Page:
Let us understand this with a fictitious example – a medicine company has worked very hard over the past few years to come up with a new drug that claims to cure headache within 5 minutes on the average. In order to support this claim using data a hypothesis framework is needed to be designed and the claim is needed to be tested experimentally. Let, denote the average time taken by the medicine to cure headache. Then the null and the alternate hypotheses for this problem can be written as,
H0: μ ≥5
H1: μ <5
Now, we need to test these hypotheses experimentally. For example, to keep things simple, let’s say n subjects who suffer from headaches are chosen at random. These patients are kept under some observations and are prescribed to take this new medicine whenever they suffer from headache. The time (in minutes) taken to cure headache for each individual patients are recorded. A very small value of the average of these durations will lead us to suspect our null hypothesis and will give us a very small p value. (Please note that the above mentioned example is a simplified one and experimental designs has lot more to do than just picking a random sample of patients).
A large p value, a value which is at least greater than the level of significance, will lead us to reject H1. However, the rejection of H1 does not necessary mean that the claim is false. Based on the sample, that’s the best decision we may take. If H1 is rejected falsely then we commit a type 2 error. Committing a type 2 error would indicate that the medicine was truly effective but the effect of the medicine could not be captured from the collected sample. However, as an experimental researcher, you would probably like your statistical tests to be designed in such a way that would enable it to capture the effect. The ability of a statistical testing to capture an effect that is present is called the power of a test. In other words, the probability of a statistical test to accept the alternate hypothesis correctly (or, reject the null hypothesis correctly) is called the power of a test. Therefore, mathematically power of a test can be written as,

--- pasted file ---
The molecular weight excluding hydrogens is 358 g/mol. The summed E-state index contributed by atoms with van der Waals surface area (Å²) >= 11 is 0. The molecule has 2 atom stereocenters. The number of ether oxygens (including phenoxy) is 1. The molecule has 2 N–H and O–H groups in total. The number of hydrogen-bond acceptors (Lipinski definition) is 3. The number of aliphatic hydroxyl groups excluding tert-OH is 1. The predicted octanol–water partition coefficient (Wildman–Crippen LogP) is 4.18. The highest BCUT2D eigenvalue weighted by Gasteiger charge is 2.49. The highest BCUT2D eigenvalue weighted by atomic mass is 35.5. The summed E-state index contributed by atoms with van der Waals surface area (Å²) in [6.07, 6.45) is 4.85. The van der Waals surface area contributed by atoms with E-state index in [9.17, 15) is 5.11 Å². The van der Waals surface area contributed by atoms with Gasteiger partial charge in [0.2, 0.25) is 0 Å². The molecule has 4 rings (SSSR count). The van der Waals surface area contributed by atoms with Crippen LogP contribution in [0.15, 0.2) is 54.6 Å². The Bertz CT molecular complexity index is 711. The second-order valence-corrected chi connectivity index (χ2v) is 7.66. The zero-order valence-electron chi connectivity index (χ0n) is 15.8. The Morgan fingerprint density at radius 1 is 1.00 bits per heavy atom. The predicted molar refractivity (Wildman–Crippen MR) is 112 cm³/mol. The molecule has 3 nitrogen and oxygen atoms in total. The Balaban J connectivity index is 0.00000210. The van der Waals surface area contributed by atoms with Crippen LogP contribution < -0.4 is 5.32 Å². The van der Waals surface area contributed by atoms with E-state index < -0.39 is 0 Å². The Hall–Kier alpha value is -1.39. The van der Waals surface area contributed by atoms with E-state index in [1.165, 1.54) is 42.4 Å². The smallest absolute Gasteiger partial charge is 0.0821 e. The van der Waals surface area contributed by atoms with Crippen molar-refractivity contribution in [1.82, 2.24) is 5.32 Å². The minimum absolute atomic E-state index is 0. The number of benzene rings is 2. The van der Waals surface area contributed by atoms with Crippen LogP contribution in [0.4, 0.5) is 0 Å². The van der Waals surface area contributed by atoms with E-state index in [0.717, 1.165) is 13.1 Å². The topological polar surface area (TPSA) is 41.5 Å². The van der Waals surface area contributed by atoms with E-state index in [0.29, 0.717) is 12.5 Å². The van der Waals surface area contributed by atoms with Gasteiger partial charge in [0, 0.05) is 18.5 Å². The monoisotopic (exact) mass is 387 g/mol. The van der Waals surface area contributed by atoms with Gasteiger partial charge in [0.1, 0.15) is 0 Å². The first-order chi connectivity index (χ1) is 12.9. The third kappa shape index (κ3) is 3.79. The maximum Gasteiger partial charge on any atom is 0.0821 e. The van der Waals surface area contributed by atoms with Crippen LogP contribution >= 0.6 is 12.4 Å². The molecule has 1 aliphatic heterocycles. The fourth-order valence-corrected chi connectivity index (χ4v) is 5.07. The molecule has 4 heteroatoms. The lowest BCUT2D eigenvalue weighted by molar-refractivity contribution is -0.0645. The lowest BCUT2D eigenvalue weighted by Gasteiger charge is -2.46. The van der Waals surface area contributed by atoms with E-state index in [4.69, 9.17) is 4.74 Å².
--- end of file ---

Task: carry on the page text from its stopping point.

Power=P(accepting the true alternate hypothesis)
i.e., Power=1-P(rejecting the true alternate hypothesis)
i.e., Power=1-P(type 2 error)
Therefore, the lesser is the probability of type 2 error the more is the power of the statistical test.
Multicollinearity inflates the variance of the linear regression coefficients. Is that a problem?
Now, let’s come back to our discussion on how the presence of multicollinear predictors affects the linear regression analysis. For that, let us consider the ith regression coefficient bi. If the predictor Xi is multicollinear with the other predictors then this will inflate the standard error (square root of variance) of bi. As a result, the t-value, which is given by the formula,
t= biS.E. (bi)
decreases. This will increase the p value of the test. In this case, we may fail to reject the false null hypothesis correctly and fail to accept the true alternate hypothesis correctly. This increases the probability of committing the type 2 error and hence the power of the statistical test increases.
So, in short, multicollinearity reduced the power of the statistical t-test in linear regression. This may in turn disable us to identify the effect of the individual predictors on the target.